Fate wasn’t done with me yet. Soon after I arrive back, my teacher gets the job with one of the most prestigious executive protection firms in the country. As it turns out, he will have to move out of state – almost immediately, meaning that he can no longer teach at the dojo. While elated he can now support his family, there is the question of what will happen to the dojo. He explains that he doesn’t simply want to close the school – he wants all of us to continue training. The options are for either an outside teacher buy the school, or for someone within the school to buy it. If an outside teacher buys it, then it becomes something different, and no longer can be connected to him.
After some soul searching, I decide to buy the school to keep it in “the family”, to maintain the lineage to him. But that means I am the head instructor now – and must face those questions of what it means to be a Martial Arts Instructor. Along with all the business related questions, I have to figure out what I will teach, and how I will teach it. I can’t just “cover” classes anymore.
What is a Teacher
I decide first on the goal of the training: to get everyone ready to train in Japan. After all, that’s where I go to train, and should be doing what I can to get everyone else over there. So I start going through the tenchijin ryaku no maki, filling in gaps in my notes, tracing what comes from where and cataloging everything my teacher taught me. I look at myself as an intermediary between Japan and here, taking what I can and sharing it with the students.
One night, one of the Senior students reminded me of a story when our teacher was told by one of the Sensei in Japan (I believe Nagato Sensei) what it means to be a teacher. One of the Japanese Sensei took Shihan Woodard outside and pointed to an apple tree. He asked “would you like an apple?”
Shihan Woodard replied “sure.”
Sensei then got on all fours like a step stool and said, “okay, reach up and get the apple”.
“No no no …” said Shihan Woodard
Sensei got up and said “this is what we are to our students.”
The Stepping Stone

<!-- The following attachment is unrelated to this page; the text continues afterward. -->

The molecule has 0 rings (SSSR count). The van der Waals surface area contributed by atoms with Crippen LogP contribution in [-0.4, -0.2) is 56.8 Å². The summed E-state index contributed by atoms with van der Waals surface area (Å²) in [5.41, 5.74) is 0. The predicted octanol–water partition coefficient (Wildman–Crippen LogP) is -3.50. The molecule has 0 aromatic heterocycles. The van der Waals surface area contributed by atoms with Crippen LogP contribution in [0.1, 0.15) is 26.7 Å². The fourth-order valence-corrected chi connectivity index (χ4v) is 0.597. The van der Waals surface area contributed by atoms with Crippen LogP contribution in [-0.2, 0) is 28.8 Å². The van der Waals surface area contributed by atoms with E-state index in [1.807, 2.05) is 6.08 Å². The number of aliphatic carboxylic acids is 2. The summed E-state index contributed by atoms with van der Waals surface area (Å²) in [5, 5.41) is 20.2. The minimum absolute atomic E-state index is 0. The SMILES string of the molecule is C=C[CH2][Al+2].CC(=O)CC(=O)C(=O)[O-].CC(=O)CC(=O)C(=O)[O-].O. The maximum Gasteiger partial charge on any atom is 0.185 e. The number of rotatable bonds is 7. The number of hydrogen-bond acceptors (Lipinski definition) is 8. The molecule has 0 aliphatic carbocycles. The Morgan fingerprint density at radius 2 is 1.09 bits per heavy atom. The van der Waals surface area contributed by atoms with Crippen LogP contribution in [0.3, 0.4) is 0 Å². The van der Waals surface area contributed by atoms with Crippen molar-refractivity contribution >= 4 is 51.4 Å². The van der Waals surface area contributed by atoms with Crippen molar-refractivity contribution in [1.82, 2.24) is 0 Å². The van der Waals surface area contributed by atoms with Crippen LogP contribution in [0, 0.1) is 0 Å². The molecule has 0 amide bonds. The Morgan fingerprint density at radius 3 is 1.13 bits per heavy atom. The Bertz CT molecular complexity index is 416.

It struck me that this is a universal truth. We as human beings have progressed by standing on the shoulders of those who came before us. Every invention, realization, and leap in knowledge is built upon those same discoveries and ideas that came before us. It is how we progress, how we learn. It’s like that saying “give a man a fish, feed him for a day; teach a man to fish, feed him for a lifetime.” Except we can go one step further: “teach a man to fish, he can teach others to fish, and you feed humanity.”
It reaffirmed my original idea of teaching so that everyone can learn in Japan. I need to be the stepping stool for everyone to become better, more capable than me so that they can learn more in Japan and rise to even greater heights. So in the end, they become even greater than the Japanese Sensei I look up to.
So in truth, a Martial Arts Instructor is not so much of a guide as I once thought, but truly is a stepping stone for the student. A teacher must not only show the student where the teacher has been, but enable them to explore beyond the teacher so that they may help their students go beyond them into the infinite reaches of progress.
I am still a student, and still learning how to be a greater stepping stone; a taller stepping stool to reach higher into the tree for bigger apples of knowledge. In the end, it’s the student that matters. That’s what being a Martial Arts Instructor is all about.